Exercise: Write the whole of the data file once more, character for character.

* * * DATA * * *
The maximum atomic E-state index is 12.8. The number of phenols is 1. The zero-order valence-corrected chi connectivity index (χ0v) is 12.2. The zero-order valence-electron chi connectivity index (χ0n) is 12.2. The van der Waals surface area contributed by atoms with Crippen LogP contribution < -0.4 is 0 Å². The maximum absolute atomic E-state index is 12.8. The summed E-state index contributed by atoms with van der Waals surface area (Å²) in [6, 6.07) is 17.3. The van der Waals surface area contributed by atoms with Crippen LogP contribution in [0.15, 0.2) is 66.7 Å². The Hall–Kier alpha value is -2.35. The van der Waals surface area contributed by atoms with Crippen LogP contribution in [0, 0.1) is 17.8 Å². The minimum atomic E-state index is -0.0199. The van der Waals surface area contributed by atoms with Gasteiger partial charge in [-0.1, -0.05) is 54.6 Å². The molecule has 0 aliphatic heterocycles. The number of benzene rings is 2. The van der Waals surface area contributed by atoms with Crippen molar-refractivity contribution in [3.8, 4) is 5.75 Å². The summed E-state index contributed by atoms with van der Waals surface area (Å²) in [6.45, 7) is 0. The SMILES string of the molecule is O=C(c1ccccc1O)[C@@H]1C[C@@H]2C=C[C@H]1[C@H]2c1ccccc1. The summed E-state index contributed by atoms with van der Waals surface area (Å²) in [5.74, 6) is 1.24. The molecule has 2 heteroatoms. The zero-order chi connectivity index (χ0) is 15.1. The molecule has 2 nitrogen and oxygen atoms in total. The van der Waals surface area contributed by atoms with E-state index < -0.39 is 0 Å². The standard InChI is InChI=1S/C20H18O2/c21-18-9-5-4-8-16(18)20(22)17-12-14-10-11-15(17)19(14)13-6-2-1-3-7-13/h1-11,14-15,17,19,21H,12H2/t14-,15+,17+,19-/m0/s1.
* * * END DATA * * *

The maximum atomic E-state index is 12.8. The number of phenols is 1. The zero-order valence-corrected chi connectivity index (χ0v) is 12.2. The zero-order valence-electron chi connectivity index (χ0n) is 12.2. The van der Waals surface area contributed by atoms with Crippen LogP contribution < -0.4 is 0 Å². The maximum absolute atomic E-state index is 12.8. The summed E-state index contributed by atoms with van der Waals surface area (Å²) in [6, 6.07) is 17.3. The van der Waals surface area contributed by atoms with Crippen LogP contribution in [0.15, 0.2) is 66.7 Å². The Hall–Kier alpha value is -2.35. The van der Waals surface area contributed by atoms with Crippen LogP contribution in [0, 0.1) is 17.8 Å². The minimum atomic E-state index is -0.0199. The van der Waals surface area contributed by atoms with Gasteiger partial charge in [-0.1, -0.05) is 54.6 Å². The molecule has 0 aliphatic heterocycles. The number of benzene rings is 2. The van der Waals surface area contributed by atoms with Crippen molar-refractivity contribution in [3.8, 4) is 5.75 Å². The summed E-state index contributed by atoms with van der Waals surface area (Å²) in [6.45, 7) is 0. The SMILES string of the molecule is O=C(c1ccccc1O)[C@@H]1C[C@@H]2C=C[C@H]1[C@H]2c1ccccc1. The summed E-state index contributed by atoms with van der Waals surface area (Å²) in [5.74, 6) is 1.24. The molecule has 2 heteroatoms. The zero-order chi connectivity index (χ0) is 15.1. The molecule has 2 nitrogen and oxygen atoms in total. The van der Waals surface area contributed by atoms with E-state index < -0.39 is 0 Å². The standard InChI is InChI=1S/C20H18O2/c21-18-9-5-4-8-16(18)20(22)17-12-14-10-11-15(17)19(14)13-6-2-1-3-7-13/h1-11,14-15,17,19,21H,12H2/t14-,15+,17+,19-/m0/s1.